Proposition 21, the November ballot measure that would return extreme, 1970s-style rent control to California, could result in “a potential reduction in state and local revenues in the high tens of millions of dollars per year over time,” says the non-partisan Legislative Analyst’s Office.
In a recently released report on the measure, the Legislative Analyst’s Office said “some landlords would sell their rental housing to new owners who would live there,” which would result in less affordable housing available to the state’s renters.
The office further noted that, if Proposition 21 were to become law “the value of rental housing would decline because potential landlords would not want to pay as much for these properties.”
The financing behind Prop 21 comes from the AIDS Healthcare Foundation, a nonprofit led by anti-housing activist Michael Weinstein.
At the heart of Proposition 21, like its predecessor Prop 10, is a crusade to dismantle the Costa-Hawkins Rental Housing Act — the single most vital California law for rental housing providers.
Under this 1995 law, cities may not impose vacancy controls — meaning cities may not cap rents between tenancies. Prop 21 would change that, limiting rent increases to 15% over the first three years of a new tenancy. After that, the local rent cap would apply in full.
Prop 21 would also do away with Costa-Hawkins’ prohibition on local rent controls for many single-family homes and condominiums. Under the proposition, local rent controls would apply to these housing types whenever the landlord owns three or more homes — no matter how title is held. Local rent controls also would be permitted for anyone who owns a home in trust, no matter the number of homes. Finally, Prop 21 would allow local governments to impose rent control on units when they turn 15 years old. Currently, housing built after 1995 – or earlier in some cities – is protected from local rent control ordinances.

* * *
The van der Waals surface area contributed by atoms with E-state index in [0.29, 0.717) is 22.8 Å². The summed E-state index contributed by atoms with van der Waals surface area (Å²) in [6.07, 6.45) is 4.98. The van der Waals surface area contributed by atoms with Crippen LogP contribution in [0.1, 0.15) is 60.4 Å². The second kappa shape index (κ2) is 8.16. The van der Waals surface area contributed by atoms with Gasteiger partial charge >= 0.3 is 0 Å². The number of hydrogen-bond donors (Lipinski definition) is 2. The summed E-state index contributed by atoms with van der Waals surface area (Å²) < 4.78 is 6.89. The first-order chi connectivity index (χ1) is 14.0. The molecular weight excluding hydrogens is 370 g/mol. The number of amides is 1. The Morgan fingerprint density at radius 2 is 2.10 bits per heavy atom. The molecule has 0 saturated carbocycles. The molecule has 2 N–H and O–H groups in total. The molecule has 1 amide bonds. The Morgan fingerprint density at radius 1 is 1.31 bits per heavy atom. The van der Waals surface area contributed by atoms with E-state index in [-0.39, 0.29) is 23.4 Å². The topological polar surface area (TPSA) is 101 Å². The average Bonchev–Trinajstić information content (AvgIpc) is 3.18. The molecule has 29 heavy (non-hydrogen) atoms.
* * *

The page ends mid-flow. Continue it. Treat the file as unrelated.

“Californians can’t afford Proposition 21. Just like the version of this ballot measure California voters rejected less than two years ago, Proposition 21 would be a disaster for our schools and our communities,” Steven Maviglio, spokesman for Californians for Responsible Housing, said in this press release. “Passage would likely mean our cities, already struggling because of COVID-19, would be forced to make even greater cuts in services and/or raise taxes.
Californians for Responsible Housing, a campaign committee created by the California Apartment Association, will provide the ballot arguments against Prop 21 in the Nov. 3 voter guide.